If you're a sports fan, a football fan specifically, the name Michael Sam probably rings a bell. He was the SEC Defensive Player of the Year in 2013, and prior to the NFL draft, he made headlines for a positively groundbreaking reason — he came out as gay, making him the first openly gay NFL prospect. But now, two NFL practice squad gigs and a brief stint in the Canadian Football League (CFL) later, his story is changing: Michael Sam has quite professional football, citing mental health concerns. He made a statement on Twitter Friday evening, announcing he'd be leaving the CFL's Montreal Alouettes.
Sam declined to specify what kind of mental health concerns he's dealing with, but regardless, he might enjoy getting some time out of the spotlight. He's undeniably been the subject of a lot more attention than would be usual for a player in his current position — a nondescript 6'2" defensive end just starting off in the CFL wouldn't normally be subjected to this much public scrutiny. (I'm going to guess you couldn't name any of the other players for the Alouettes.)
But, by virtue of his trailblazing status as an openly gay athlete, each of his career moves have been tracked by heightened media coverage.
For what it's worth, Sam didn't rule out an eventual return to the field, and that's heartening — if he still enjoys the game, and wants to someday fulfill his football-related dreams, it's all the more important a statement that he's willing to step away to take care of himself.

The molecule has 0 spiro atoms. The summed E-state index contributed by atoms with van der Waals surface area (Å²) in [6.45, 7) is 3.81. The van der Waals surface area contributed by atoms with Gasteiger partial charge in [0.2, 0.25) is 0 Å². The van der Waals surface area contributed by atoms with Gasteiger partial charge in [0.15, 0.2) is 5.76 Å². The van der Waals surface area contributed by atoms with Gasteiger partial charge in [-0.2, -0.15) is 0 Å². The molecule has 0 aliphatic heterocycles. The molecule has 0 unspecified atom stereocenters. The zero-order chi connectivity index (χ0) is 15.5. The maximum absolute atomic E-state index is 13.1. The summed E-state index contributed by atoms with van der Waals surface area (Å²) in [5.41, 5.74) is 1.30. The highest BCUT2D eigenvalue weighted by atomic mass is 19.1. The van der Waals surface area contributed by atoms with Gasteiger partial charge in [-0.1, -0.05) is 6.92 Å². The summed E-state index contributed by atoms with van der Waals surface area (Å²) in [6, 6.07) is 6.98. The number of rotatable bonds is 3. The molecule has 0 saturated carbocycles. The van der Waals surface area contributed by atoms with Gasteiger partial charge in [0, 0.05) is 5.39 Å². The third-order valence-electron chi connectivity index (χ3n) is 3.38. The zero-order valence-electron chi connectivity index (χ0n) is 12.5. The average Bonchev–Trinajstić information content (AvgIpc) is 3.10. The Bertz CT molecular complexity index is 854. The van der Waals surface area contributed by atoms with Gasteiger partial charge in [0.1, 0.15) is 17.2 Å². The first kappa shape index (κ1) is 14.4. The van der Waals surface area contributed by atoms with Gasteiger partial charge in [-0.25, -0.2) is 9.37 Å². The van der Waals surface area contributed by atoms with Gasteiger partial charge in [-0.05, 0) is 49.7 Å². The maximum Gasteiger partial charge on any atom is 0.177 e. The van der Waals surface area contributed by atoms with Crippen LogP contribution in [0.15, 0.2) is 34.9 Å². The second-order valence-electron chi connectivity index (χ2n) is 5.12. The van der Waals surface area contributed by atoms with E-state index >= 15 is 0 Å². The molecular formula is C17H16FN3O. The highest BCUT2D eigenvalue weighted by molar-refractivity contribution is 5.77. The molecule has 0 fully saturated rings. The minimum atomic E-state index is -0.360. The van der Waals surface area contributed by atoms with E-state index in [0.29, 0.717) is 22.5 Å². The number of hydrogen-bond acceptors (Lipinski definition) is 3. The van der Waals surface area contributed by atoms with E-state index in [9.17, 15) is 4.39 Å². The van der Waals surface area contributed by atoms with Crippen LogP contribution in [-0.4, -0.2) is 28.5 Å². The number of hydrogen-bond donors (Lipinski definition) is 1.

Whether he'd have an easy time coming back is another matter, however. The world of professional sports has a ways to go as far as attitudes about mental health are concerned — NBA player Royce White, for example, has struggled to find a stable home in the league, thanks in large part to teams' wariness about his anxiety issues.
And even beyond the question of whether teams would want to sign Sam when he was ready to come back, the sands of time won't be working in his favor. American football is a very high-turnover sport — the average length of an NFL career is just over three years, and at 25, Sam is already a good three to four years older than most incoming NFL rookies.
But if he's willing to take on the challenge, and he feels his health and wellbeing are in order, there's no doubt that he could do it. Although there's been a lot of revisionist history to try to justify how his career has gone, Sam was the best defensive player in one of the best college football conferences in America, and he was by all reports beloved as a teammate. But obviously, whether it's worth it is entirely up to him to decide.